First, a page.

Check Points for drunk drivers or undocumented immigrants?

Tonight’s City Council meeting began with the usual Christian prayer—gave me a chance to do my crossword, and the salute to the flag, for which I stood, and repeated sans “under God”. Then there was a delightful presentation of rewards to Escondido students for their posters about water conservation. Kudos to Mayor Sam Abed for inviting the entire Council off the dais to shake the hands of the girls and boys who won.

This was followed by “oral communications”. Well, actually, before any such communications from the public, Abed attempted to curtail the public outcry over the possibility of canceling the City’s “Tiny Tots” program by avowing it was just some sort of miscalculation. Instead of a $200,000 shortfall in the program—it was only $20,000—so just a small error. Nothing to see here, move along. There was certainly no plotting behind closed doors to cancel the program. The “Tiny Tots” program will continue as before. Please go to the excellent blog, http://www.escondido2014.com for more information about this kerfuffle. So, Abed noted, were there any “oral communications” speakers left? There were.

Several members of the audience were wearing placards around their necks and wearing black and red to support Justice Overcoming Boundaries. Marco Lopez began, stating that he was a citizen and a registered voter. He noted that Abed and Councilman Ed Gallo had signed on to the illegal, and un-Constitutional rental ordinance of 2006 that began the discordance within Escondido’s population. A discordance that had been enhanced by the “Operation Joint Effort” program wherein the Escondido Police Department cooperated with the U.S. Immigration and Customs Enforcement (ICE). The supposed DUI checkpoints carried out by the Escondido Police had resulted in veterans of the US military being deported, Lopez stated. Applause broke out. Abed tried to reiterate his “no clapping” rule. He was rudely interrupted by a member of the audience, who was finally silenced when Abed implored him to let Lopez finish. Lopez went on to note that the policies of Abed and Gallo had created a hostile environment. Escondido children had seen their parents deported.

Joanne Tenney painfully spoke about the loss of her daughter to cancer. Losing a parent to deportation was as painful she avowed. She had been able to be with her daughter to the last, assuring her daughter of her love. Children of deported parents were not able to be with their parents. This deportation could be stopped. It was not mandated by law. Escondido could stop its participation in Joint Effort.

Luis Romero spoke next. He noted that the check points weren’t just stopping drunk drivers, they were stopping citizens like him because of the color of his skin and hair. He shouldn’t have to show papers. What was being gained by these checkpoints? The City is safe.

Tom Cowan took exception to Abed’s claim that nothing had transpired behind closed doors to cancel the “Tiny Tots” program. He apologetically said he could not trust either Abed or Gallo not to cancel that program if they were re-elected. I agree with Cowan.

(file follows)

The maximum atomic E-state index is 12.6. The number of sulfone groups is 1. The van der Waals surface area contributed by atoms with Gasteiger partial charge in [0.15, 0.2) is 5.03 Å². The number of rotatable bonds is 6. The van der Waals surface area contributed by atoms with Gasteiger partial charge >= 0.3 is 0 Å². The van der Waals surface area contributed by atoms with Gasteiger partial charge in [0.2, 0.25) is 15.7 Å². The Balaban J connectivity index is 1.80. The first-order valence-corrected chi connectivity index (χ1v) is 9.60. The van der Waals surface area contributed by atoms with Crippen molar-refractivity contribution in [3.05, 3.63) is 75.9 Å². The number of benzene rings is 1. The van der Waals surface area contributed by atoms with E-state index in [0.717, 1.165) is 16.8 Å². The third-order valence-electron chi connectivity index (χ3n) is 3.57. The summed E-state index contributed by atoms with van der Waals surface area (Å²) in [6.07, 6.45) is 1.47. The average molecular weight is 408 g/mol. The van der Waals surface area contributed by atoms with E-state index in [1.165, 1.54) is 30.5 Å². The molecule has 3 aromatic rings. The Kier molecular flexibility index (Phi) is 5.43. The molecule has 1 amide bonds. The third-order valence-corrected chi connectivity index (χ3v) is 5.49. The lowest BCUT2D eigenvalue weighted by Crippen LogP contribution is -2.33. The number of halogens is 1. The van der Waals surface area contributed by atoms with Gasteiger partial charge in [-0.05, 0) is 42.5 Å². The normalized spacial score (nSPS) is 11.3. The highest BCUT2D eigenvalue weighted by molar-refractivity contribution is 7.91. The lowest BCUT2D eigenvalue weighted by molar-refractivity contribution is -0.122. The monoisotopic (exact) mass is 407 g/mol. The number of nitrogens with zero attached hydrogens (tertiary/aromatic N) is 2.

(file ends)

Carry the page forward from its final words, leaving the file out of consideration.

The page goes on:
Retired San Diego Police officer, Carlos Ronquillo spoke next. He presented a PowerPoint that presented some interesting statistics. He asked why were checkpoints aimed at stopping DUI’s timed from 5:30 to 6:00 pm—at the end of the work day. Was the bounty of the evening’s work—two DUIs worth the expense? Why weren’t they held later in the evening when they might catch more drunk drivers? Mr. Ronquillo has spoken out before on this issue on KPBS, http://www.kpbs.org/news/2012/mar/12/escondido-police-under-fire/.

I will comment on the rest of the meeting in another blog, but at the very end of the meeting, an older, grey-haired, rotund white woman spoke. She represents, I believe, the impetus behind the anti-immigrant emotion that elects people like Abed, Gallo, and former Councilwoman, now Assemblyperson (that’s right Assemblyperson, not Assembly Woman—I don’t make up these rules,) Marie Waldron. Waldron was the instigator of Escondido’s infamous rental ordinance. This older woman railed against motorcycles that were parked outside a restaurant in Escondido during “Cruising Grand”. She wondered why the City was no longer vigorously implementing a program of returning shopping carts to markets instead of letting homeless people use them—some of them had two carts she moaned. Another concern of hers was allowing smoking in apartments and condos. Everyone knew about the problems of second-hand smoke. Then she ended by saying she commended the City for their checkpoints, implying that such checkpoints were necessary to keep the city safe from drunk drivers and drivers without licenses. (Evidently the data presented by Ronquillo did not penetrate her skull.) She ended her tirade by employing the Council to end the awful vice in the city—illicit drugs, human trafficking, etc. Basically, what she really meant, I believe, was get rid of as many brown people as possible. Just a feeling.

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One thought on “Check Points for drunk drivers or undocumented immigrants?

  1. Rick B

    I agree with retired San Diego Police officer, Carlos Ronquillo that the timing of the DUI checkpoints make them appear, if not actually, for catching illegal immigrates instead of DUI’s.

    Like

    Reply

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